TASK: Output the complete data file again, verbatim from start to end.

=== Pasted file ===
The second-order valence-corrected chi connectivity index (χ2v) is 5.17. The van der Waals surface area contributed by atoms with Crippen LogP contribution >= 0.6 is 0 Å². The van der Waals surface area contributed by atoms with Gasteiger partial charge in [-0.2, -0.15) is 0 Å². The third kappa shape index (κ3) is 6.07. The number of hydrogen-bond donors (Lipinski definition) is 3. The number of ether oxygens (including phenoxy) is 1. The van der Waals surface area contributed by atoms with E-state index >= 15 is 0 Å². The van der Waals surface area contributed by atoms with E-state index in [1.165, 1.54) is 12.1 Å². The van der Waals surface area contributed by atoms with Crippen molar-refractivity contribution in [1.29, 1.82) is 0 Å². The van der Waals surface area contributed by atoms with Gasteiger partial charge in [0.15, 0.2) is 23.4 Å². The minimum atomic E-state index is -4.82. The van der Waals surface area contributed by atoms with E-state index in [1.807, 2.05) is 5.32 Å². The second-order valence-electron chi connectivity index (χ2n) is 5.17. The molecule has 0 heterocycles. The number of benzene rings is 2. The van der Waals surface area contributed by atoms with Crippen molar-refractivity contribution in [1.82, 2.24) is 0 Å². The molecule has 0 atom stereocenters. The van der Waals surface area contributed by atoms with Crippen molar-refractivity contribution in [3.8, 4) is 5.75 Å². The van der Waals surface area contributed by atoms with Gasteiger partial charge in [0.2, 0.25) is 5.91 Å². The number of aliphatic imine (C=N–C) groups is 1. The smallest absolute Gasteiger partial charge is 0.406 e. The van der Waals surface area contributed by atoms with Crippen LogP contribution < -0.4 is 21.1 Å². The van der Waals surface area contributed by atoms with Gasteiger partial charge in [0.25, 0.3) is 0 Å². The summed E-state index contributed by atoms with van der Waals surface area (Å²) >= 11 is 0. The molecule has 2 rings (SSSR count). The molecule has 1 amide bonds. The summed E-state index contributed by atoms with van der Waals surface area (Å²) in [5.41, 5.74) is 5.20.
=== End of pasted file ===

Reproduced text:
The second-order valence-corrected chi connectivity index (χ2v) is 5.17. The van der Waals surface area contributed by atoms with Crippen LogP contribution >= 0.6 is 0 Å². The van der Waals surface area contributed by atoms with Gasteiger partial charge in [-0.2, -0.15) is 0 Å². The third kappa shape index (κ3) is 6.07. The number of hydrogen-bond donors (Lipinski definition) is 3. The number of ether oxygens (including phenoxy) is 1. The van der Waals surface area contributed by atoms with E-state index >= 15 is 0 Å². The van der Waals surface area contributed by atoms with E-state index in [1.165, 1.54) is 12.1 Å². The van der Waals surface area contributed by atoms with Crippen molar-refractivity contribution in [1.29, 1.82) is 0 Å². The van der Waals surface area contributed by atoms with Gasteiger partial charge in [0.15, 0.2) is 23.4 Å². The minimum atomic E-state index is -4.82. The van der Waals surface area contributed by atoms with E-state index in [1.807, 2.05) is 5.32 Å². The second-order valence-electron chi connectivity index (χ2n) is 5.17. The molecule has 0 heterocycles. The number of benzene rings is 2. The van der Waals surface area contributed by atoms with Crippen molar-refractivity contribution in [1.82, 2.24) is 0 Å². The molecule has 0 atom stereocenters. The van der Waals surface area contributed by atoms with Crippen molar-refractivity contribution in [3.8, 4) is 5.75 Å². The van der Waals surface area contributed by atoms with Gasteiger partial charge in [0.2, 0.25) is 5.91 Å². The number of aliphatic imine (C=N–C) groups is 1. The smallest absolute Gasteiger partial charge is 0.406 e. The van der Waals surface area contributed by atoms with Crippen LogP contribution < -0.4 is 21.1 Å². The van der Waals surface area contributed by atoms with Gasteiger partial charge in [0.25, 0.3) is 0 Å². The summed E-state index contributed by atoms with van der Waals surface area (Å²) >= 11 is 0. The molecule has 2 rings (SSSR count). The molecule has 1 amide bonds. The summed E-state index contributed by atoms with van der Waals surface area (Å²) in [5.41, 5.74) is 5.20.